To expand on that a bit, let me say that I personally believe that Jesus gave his most concise definition of the kingdom of God in the Lord’s Prayer. He taught his disciples to pray, “Your kingdom come, your will be done on earth as it is in heaven.” I don’t think that’s two separate requests; it’s saying the same thing in two different ways. The implication is that the kingdom of God is present on earth wherever and whenever God’s will is done on earth as it is in heaven, that is, without resistance. This holds true most of all in the area of relationships. When people relate to one another unconditionally in the way God wants them to, then God’s kingdom appears among them on earth in its “already” form. (Jesus didn’t teach that the kingdom was exclusively present; he also spoke often of when he would return in power to establish his kingdom. That’s the “not yet” form, which we are still anticipating.)

So the dualism that Jesus was engaging envisioned a world in which people were either in or out of a kingdom that was the possession of a particular ethnic group, that was based on law-keeping, and that was expected in the future. He replaced that vision with one in which people were either in or out of a kingdom that was open to everyone on earth, that was based on faith, and that was already present, in addition to being expected in the future.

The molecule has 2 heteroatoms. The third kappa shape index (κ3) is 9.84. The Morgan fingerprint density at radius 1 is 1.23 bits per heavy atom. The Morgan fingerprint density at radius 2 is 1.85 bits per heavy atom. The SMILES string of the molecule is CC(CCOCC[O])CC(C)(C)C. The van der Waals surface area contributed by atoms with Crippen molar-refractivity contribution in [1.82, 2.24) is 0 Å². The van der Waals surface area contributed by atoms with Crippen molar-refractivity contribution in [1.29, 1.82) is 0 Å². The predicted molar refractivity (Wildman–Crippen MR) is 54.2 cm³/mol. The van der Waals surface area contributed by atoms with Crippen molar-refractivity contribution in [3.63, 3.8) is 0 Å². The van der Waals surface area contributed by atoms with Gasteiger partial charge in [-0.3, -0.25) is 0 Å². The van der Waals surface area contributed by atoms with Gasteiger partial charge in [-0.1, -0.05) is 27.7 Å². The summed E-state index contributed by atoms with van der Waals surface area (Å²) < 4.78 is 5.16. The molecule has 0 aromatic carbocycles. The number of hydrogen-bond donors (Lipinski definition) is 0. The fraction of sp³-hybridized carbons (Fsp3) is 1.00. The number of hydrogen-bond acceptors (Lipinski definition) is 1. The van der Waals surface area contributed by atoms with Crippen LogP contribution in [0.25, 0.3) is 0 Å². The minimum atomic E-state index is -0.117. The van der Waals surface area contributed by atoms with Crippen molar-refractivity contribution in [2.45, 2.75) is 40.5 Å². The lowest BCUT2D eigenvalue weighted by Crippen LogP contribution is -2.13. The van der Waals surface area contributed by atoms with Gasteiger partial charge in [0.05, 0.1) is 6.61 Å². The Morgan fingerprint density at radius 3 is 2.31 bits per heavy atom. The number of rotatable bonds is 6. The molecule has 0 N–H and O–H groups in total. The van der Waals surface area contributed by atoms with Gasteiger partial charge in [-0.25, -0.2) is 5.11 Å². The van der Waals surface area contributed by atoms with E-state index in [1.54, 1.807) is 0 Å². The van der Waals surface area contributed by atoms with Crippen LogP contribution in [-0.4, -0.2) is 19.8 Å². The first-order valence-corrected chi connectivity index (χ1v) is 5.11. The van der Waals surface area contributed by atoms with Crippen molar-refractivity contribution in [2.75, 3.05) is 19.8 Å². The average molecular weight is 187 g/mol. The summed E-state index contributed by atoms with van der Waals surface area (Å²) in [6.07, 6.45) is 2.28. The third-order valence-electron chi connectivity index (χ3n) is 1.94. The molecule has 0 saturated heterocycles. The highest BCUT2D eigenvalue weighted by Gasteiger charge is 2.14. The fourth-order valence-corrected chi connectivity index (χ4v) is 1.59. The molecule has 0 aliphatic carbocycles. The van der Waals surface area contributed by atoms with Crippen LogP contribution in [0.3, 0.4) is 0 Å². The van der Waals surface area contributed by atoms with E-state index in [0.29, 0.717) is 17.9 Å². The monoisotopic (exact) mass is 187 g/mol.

I’ll discuss in my next post how the apostles confirmed the understanding of the kingdom that’s found in the teaching of Jesus.

Rembrandt, “Christ Preaching.” The synoptic gospels say that the core of Jesus’ preaching was his message about the kingdom of God.

Author: Christopher R Smith

The Rev. Dr. Christopher R. Smith is an an ordained minister, a writer, and a biblical scholar. He was active in parish and student ministry for twenty-five years. He was a consulting editor to the International Bible Society (now Biblica) for The Books of the Bible, an edition of the New International Version (NIV) that presents the biblical books according to their natural literary outlines, without chapters and verses. His Understanding the Books of the Bible study guide series is keyed to this format. He was also a consultant to Tyndale House for the Immerse Bible, an edition of the New Living Translation (NLT) that similarly presents the Scriptures in their natural literary forms, without chapters and verses or section headings. He has a B.A. from Harvard in English and American Literature and Language, a Master of Arts in Theological Studies from Gordon-Conwell, and a Ph.D. in the History of Christian Life and Thought, with a minor concentration in Bible, from Boston College, in the joint program with Andover Newton Theological School.